Jude Law in ‘Obsession’ at the Barbican, London

The novella whence comes this production has been visited several times before. It started as James M. Cain’s crime novel The Postman Always Rings Twice, published in 1934. Banned in Boston, it splashed onto the scene with an edgy eroticism that raised eyebrows and the ire of many. A decade later, under Fascist rule the celebrated film director Luchino Visconti was able to release Obsessione, his debut film. Of the seven films derived from the source material, the best is probably the 1946 version with Lana Turner and John Garfield. David Mamet took a swing at the screenplay in 1981, with Jack Nicholson and Jessica Lange. Director Bob Rafelson had worked with Nicholson as far back as 1968, on the Monkees’ underrated film Head.

Halina Reijn and Jude Law (photo by Jan Versweyveld)

At The Barbican in London, celebrated director Ivo van Hove tries his hand at staging the material. It must be the seemingly endless challenge of finding the core of the Cain’s novella, as it is not an entirely satisfying storyline. Nonetheless the impressive looking production at the Barbican is an ambitious but flawed effort. The acting by Jude Law and Halina Reijn is consistently strong. There is no sense they are phoning in their performances. The vast stage is used effectively, with innovative lighting and at least two eye-catching props. The smaller is a suspended accordion, that plays ghost-like at dramatic moments. The other, far more central to the story, is a suspended vehicle. Mostly a chassis and internal combustion engine, its power is a motif for the underlying sexual tension among the lead characters.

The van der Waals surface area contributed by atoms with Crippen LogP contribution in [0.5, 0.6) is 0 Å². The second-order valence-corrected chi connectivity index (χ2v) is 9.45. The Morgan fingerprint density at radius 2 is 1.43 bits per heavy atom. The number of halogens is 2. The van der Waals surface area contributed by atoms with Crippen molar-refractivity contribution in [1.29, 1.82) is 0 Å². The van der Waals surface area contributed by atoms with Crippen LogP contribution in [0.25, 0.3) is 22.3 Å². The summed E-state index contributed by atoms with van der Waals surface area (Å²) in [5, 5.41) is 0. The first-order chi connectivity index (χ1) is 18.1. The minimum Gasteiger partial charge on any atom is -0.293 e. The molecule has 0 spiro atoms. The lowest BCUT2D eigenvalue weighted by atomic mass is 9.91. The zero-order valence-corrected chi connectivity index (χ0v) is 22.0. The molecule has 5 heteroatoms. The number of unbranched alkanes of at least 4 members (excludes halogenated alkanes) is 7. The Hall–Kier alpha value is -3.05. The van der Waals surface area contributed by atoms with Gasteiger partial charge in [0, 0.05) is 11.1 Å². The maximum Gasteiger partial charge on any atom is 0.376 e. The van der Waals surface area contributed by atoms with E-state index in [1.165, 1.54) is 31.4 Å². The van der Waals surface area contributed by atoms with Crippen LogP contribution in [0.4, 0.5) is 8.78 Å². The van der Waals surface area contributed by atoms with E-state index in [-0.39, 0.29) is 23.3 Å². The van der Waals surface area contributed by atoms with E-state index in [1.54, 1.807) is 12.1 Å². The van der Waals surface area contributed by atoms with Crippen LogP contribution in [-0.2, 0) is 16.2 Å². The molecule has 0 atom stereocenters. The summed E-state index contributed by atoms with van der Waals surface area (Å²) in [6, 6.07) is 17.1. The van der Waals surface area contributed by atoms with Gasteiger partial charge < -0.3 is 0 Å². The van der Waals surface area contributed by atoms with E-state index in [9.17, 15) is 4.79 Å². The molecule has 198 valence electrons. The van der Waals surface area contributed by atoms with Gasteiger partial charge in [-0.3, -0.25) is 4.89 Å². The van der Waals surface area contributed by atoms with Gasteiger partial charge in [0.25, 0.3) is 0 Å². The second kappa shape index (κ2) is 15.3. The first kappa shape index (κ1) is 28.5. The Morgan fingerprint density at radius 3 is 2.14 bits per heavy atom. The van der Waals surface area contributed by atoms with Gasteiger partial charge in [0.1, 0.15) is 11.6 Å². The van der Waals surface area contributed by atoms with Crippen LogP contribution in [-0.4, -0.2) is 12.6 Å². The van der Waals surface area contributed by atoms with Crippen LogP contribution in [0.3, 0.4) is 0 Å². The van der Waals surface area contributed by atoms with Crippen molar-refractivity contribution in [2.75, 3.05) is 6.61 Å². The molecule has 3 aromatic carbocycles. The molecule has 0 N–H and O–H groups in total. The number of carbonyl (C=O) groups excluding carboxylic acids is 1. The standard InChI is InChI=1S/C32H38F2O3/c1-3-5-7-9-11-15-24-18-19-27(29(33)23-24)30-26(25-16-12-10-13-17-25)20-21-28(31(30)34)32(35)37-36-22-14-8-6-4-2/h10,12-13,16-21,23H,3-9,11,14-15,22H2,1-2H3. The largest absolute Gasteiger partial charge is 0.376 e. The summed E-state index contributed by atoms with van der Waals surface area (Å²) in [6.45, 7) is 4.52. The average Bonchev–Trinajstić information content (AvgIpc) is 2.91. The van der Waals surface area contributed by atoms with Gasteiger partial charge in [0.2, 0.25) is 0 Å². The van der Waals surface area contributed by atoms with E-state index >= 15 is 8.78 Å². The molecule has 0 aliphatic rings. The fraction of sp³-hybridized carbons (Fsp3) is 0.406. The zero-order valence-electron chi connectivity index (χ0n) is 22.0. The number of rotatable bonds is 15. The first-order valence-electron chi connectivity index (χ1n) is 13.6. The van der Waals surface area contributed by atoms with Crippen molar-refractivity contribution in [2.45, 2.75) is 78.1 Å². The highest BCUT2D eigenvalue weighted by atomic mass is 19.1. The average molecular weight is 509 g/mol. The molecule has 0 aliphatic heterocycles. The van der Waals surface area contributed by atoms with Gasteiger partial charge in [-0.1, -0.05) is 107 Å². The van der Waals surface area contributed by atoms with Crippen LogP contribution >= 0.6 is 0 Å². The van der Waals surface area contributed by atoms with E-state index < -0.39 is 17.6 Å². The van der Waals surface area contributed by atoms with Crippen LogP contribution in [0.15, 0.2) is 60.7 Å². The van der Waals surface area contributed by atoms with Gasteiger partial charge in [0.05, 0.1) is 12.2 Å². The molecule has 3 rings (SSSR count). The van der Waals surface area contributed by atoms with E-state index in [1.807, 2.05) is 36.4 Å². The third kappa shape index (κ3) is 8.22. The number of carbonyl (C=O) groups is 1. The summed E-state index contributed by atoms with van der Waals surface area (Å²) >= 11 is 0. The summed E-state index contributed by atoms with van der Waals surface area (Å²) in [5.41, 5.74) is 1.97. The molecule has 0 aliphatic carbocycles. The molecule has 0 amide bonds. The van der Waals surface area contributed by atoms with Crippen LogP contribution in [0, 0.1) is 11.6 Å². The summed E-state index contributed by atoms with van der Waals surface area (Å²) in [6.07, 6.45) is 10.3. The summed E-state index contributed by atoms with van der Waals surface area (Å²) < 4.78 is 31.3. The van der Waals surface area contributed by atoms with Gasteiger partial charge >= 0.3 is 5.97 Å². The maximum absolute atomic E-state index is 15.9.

I was impressed that the producers were able to clear the use of Springsteen’s recording of This Land Is Your Land, which made a bold appearance about 2/3 of the way through the production. It was foreshadowed by Law’s harmonica playing entrance at the outset.

Give the Barbican, van Hove, Law and Reijn kudos for attempting this production, the source material has proven elusive for decades.


Brad Auerbach has been covering the media, entertainment and technology scene for many years. He has written for Time Out London, Village Voice, LA Weekly and once upon a time won a New York State College Journalism Award.

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